Road Name & Type
See this page.
Road Type Checkboxes
Check this box for standard non-paved (gravel & dirt) roads. This should be used in the overwhelming majority of cases where there is no pavement.
Use this for Tunnels (below ground) that are extended to the point where GPS would drop out. This box if checked helps the Waze routing system detect traffic jams and flow detection. It also allows extended periods of time without GPS signal, avoiding approximations.
Next to Carpool/HOV/Bus lane
This is not used in Australia. Please don't check this box.
Each direction of travel on a road can have a speed limit set on it. Waze uses the speed limit to (optionally) warn the driver when they're exceeding the limit. Editors should map the speed limits on roads with the following considerations:
- Map the legal speed limit, not the opinion of the editor e.g. speed limits in car parks.
- Avoid mapping speed limits on roundabouts, as they have no use.
- Do not map advisory speeds, only speed limits.
- Where variable speed limits are in use (such as digital signs, alternate speed when raining, school zones), editors should always map at the higher speed limit.
The "Seagull Rule" represents Waze's policy for setting elevation levels. The reason for it is related to the representation of roads, tunnels and bridges in the live map and the app.
- If a seagull can fly right under it, it’s a bridge (Level 1+).
- Seagulls don't fly underground, these are tunnels (Level -1 and lower)
- For every other case the road is ground level (Level 0), even if it’s artificially elevated or dug under street level.
- We mark bridges with level = 1.
- We only mark a road as level 2 if there’s another bridge (1) running underneath it.
- Same logic applies for tunnels (in opposite direction), and further (3,4 & -3,-4).
In many cases we will need to split segments into two or more segments to correctly mark only the right parts of the road as a bridge or a tunnel. (This is important for the map’s fidelity and as cues for drivers, see image on the right)
These bridges should be marked relatively tightly. This also applies to railroad segment types.
This guidance is based on the global best editing practice for divided roads.
The following convention should be followed where possible, although it is acknowledged that you may need to deviate from it in some circumstances.
A road can be divided into be 2 one-way roads if all of the following conditions are met:
- The central reservation is greater than 15m.
- There's a visible gap between the GPS traces (when viewed at the 100m/500ft zoom level).
- It is split by physical barrier (e.g. Grass, raised concrete, jersey barrier etc).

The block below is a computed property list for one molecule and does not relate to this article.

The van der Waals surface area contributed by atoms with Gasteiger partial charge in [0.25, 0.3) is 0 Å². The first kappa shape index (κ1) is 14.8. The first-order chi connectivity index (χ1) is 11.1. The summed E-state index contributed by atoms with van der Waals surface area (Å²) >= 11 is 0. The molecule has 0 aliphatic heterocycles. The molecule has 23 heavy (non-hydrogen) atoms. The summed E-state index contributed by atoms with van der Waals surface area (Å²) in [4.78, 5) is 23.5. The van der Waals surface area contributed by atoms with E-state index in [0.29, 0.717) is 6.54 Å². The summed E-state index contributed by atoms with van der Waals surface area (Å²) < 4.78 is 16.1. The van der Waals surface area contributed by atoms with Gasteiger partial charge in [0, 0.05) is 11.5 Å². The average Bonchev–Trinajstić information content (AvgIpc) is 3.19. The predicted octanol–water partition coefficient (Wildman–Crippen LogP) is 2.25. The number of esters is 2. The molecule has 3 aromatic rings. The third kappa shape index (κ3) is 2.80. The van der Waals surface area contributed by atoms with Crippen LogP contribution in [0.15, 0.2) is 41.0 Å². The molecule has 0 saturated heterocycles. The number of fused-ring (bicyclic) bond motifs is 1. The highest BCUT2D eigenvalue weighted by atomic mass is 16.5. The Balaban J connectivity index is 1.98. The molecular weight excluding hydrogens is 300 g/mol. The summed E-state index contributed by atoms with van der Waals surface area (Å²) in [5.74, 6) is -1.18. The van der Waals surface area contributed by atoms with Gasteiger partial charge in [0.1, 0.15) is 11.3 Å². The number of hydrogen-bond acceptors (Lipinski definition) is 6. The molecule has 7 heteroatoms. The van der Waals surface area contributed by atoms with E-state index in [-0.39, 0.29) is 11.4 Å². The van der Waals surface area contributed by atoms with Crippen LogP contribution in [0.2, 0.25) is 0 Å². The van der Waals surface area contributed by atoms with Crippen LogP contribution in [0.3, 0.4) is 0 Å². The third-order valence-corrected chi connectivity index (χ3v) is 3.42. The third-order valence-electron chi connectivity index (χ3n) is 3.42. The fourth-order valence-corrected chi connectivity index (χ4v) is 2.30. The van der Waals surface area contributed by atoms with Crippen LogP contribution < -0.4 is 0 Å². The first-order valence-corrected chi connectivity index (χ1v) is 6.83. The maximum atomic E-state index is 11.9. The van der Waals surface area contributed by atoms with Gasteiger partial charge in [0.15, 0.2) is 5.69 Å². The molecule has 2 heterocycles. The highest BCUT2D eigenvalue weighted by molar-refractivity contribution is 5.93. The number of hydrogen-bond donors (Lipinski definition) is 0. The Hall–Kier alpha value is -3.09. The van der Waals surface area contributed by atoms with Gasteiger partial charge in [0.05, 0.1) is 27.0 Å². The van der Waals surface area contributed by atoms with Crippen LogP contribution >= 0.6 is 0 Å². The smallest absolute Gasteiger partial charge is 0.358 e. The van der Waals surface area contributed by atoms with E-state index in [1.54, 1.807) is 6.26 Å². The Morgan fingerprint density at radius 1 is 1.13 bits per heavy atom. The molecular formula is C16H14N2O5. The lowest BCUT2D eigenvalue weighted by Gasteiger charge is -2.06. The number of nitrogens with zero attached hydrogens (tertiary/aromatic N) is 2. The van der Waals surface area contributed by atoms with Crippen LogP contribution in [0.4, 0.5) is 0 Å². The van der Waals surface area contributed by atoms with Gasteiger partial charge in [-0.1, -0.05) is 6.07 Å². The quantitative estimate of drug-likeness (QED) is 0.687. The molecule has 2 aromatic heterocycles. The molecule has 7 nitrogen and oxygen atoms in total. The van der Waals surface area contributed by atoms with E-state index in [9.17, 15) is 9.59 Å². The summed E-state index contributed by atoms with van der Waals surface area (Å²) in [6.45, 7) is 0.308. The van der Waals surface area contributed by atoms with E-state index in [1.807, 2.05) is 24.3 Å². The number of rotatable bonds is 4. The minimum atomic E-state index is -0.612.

Pedestrian refuges and painted road separations (cross hatching that can be driven over) should not normally be divided.
|Keep in mind that Waze actually works best when roads are not divided, because all reports made in the app for the other carriageway on divided roads are in vain - the app currently doesn't support these kinds of reports. In addition, representing a road as two one-way sections makes it difficult to control U-turns properly. Road dividing used to be more common in the past, so we have since increased the conditions to be met before dividing a road.
If there is a perfectly working divided road that does not meet the above stated conditions in the editor, don't un-divide it. It's a lot of work that can be put into improving other areas of the Waze map, rather than the risk of losing valuable traffic data if editing is not done correctly.
If a divided road isn't working and should be un-divided, then it is important to follow these instructions carefully, and get a second experienced (L4 and above) editor to verify the entire un-divide within 24 hours.
Roads Not Matching Aerials
With the change to Google aerial imagery there will probably be some situations where the current road layout doesn't match the images. It is advisable that these are locked at L3+, to prevent well-meaning editors "correcting" them.
These are odd situations that occur sometimes. For example: a no-right-turn where you wouldn't expect one; a short one-way segment at the end of a two-way road; a deliberate no-name segment joining double-mini roundabouts. If you think that a feature is likely to be reverted by someone who doesn't know what was intended, it is acceptable to lock it.
If an area is subject to repeated bad edits, it may be locked up. This should only be done after discussion with the Australian Community team and the approval of the Country Managers (who may want to take further action).
These should be locked to L5 to prevent interference.
Level 6 Locks
So far we have not identified any occasions where we really need to use L6 locks. We don't have so many L5 editors that we can't all keep track of what's going on, so we hope not to need it. But, if you have a situation that you feel needs a L6 lock, please post on the forum for discussion.